War and Peace By Leo Tolstoy Book VIII: Chapters 1–5

"One would have thought quill drivers enough had sprung up," remarked the old prince."There in Petersburg they are always writing- not notes only but even new laws. My Andrew there has written a whole volume of laws for Russia. Nowadays they are always writing!" and he laughed unnaturally.

There was a momentary pause in the conversation; the old general cleared his throat to draw attention.

"Did you hear of the last event at the review in Petersburg? The figure cut by the new French ambassador."

"Eh? Yes, I heard something: he said something awkward in His Majesty's presence."

"His Majesty drew attention to the Grenadier division and to the march past," continued the general,"and it seems the ambassador took no notice and allowed himself to reply that: 'We in France pay no attention to such trifles!' The Emperor did not condescend to reply. At the next review, they say, the Emperor did not once deign to address him."

All were silent. On this fact relating to the Emperor personally, it was impossible to pass any judgment.

"Impudent fellows!" said the prince."You know Metivier? I turned him out of my house this morning. He was here; they admitted him spite of my request that they should let no one in," he went on, glancing angrily at his daughter.

And he narrated his whole conversation with the French doctor and the reasons that convinced him that Metivier was a spy. Though these reasons were very insufficient and obscure, no one made any rejoinder.

After the roast, champagne was served. The guests rose to congratulate the old prince. Princess Mary, too, went round to him.

He gave her a cold, angry look and offered her his wrinkled, clean-shaven cheek to kiss. The whole expression of his face told her that he had not forgotten the morning's talk, that his decision remained in force, and only the presence of visitors hindered his speaking of it to her now.

When they went into the drawing room where coffee was served, the old men sat together.

Prince Nicholas grew more animated and expressed his views on the impending war.

He said that our wars with Bonaparte would be disastrous so long as we sought alliances with the Germans and thrust ourselves into European affairs, into which we had been drawn by the Peace of Tilsit."We ought not to fight either for or against Austria. Our political interests are all in the East, and in regard to Bonaparte the only thing is to have an armed frontier and a firm policy, and he will never dare to cross the Russian frontier, as was the case in 1807!"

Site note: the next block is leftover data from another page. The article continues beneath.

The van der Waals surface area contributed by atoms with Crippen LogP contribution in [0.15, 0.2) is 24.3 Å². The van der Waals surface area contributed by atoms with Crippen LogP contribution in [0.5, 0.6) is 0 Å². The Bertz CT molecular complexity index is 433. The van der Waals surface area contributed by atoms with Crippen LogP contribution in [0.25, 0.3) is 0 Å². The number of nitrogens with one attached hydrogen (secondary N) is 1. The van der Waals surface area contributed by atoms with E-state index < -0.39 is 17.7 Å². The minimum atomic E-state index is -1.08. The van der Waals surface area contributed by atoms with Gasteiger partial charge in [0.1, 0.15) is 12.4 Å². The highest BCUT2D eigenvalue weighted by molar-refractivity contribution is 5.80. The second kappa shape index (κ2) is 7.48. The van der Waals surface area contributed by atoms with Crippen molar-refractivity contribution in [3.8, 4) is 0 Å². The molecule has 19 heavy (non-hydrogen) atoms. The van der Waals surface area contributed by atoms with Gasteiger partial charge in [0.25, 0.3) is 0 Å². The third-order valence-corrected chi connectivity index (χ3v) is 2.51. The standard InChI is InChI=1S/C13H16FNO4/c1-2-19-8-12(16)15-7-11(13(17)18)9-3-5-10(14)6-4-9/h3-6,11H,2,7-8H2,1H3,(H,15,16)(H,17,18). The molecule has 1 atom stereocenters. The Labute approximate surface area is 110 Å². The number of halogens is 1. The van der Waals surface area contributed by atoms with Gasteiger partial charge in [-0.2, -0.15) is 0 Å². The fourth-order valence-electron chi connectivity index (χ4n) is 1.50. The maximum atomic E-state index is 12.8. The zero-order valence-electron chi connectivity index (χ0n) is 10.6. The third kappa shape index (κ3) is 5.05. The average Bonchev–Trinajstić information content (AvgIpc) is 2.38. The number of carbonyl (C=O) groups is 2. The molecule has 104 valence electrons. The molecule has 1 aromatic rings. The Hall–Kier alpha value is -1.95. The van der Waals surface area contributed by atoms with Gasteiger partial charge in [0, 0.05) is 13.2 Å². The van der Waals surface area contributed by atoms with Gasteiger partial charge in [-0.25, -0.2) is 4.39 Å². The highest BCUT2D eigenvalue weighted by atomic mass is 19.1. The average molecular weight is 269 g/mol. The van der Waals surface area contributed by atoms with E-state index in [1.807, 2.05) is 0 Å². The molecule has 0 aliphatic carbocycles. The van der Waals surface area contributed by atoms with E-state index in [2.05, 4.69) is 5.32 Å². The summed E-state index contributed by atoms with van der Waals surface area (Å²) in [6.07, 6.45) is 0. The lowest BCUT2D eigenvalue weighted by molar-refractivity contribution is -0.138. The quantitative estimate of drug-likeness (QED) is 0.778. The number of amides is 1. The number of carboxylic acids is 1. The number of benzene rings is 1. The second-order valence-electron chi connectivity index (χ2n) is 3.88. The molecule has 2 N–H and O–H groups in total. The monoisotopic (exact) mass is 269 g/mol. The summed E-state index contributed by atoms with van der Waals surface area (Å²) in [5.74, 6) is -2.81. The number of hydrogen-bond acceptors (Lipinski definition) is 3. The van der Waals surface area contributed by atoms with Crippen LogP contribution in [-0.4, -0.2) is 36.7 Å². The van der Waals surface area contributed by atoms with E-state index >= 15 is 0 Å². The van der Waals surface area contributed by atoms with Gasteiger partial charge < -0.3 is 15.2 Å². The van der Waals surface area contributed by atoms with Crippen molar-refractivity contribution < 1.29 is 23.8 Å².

"How can we fight the French, Prince?" said Count Rostopchin."Can we arm ourselves against our teachers and divinities? Look at our youths, look at our ladies! The French are our Gods: Paris is our Kingdom of Heaven."

He began speaking louder, evidently to be heard by everyone.

"French dresses, French ideas, French feelings! There now, you turned Metivier out by the scruff of his neck because he is a Frenchman and a scoundrel, but our ladies crawl after him on their knees. I went to a party last night, and there out of five ladies three were Roman Catholics and had the Pope's indulgence for doing woolwork on Sundays. And they themselves sit there nearly naked, like the signboards at our Public Baths if I may say so. Ah, when one looks at our young people, Prince, one would like to take Peter the Great's old cudgel out of the museum and belabor them in the Russian way till all the nonsense jumps out of them."

All were silent. The old prince looked at Rostopchin with a smile and wagged his head approvingly.

"Well, good-by, your excellency, keep well!" said Rostopchin, getting up with characteristic briskness and holding out his hand to the prince.

"Good-by, my dear fellow . . . . His words are music, I never tire of hearing him!" said the old prince, keeping hold of the hand and offering his cheek to be kissed.

Following Rostopchin's example the others also rose.

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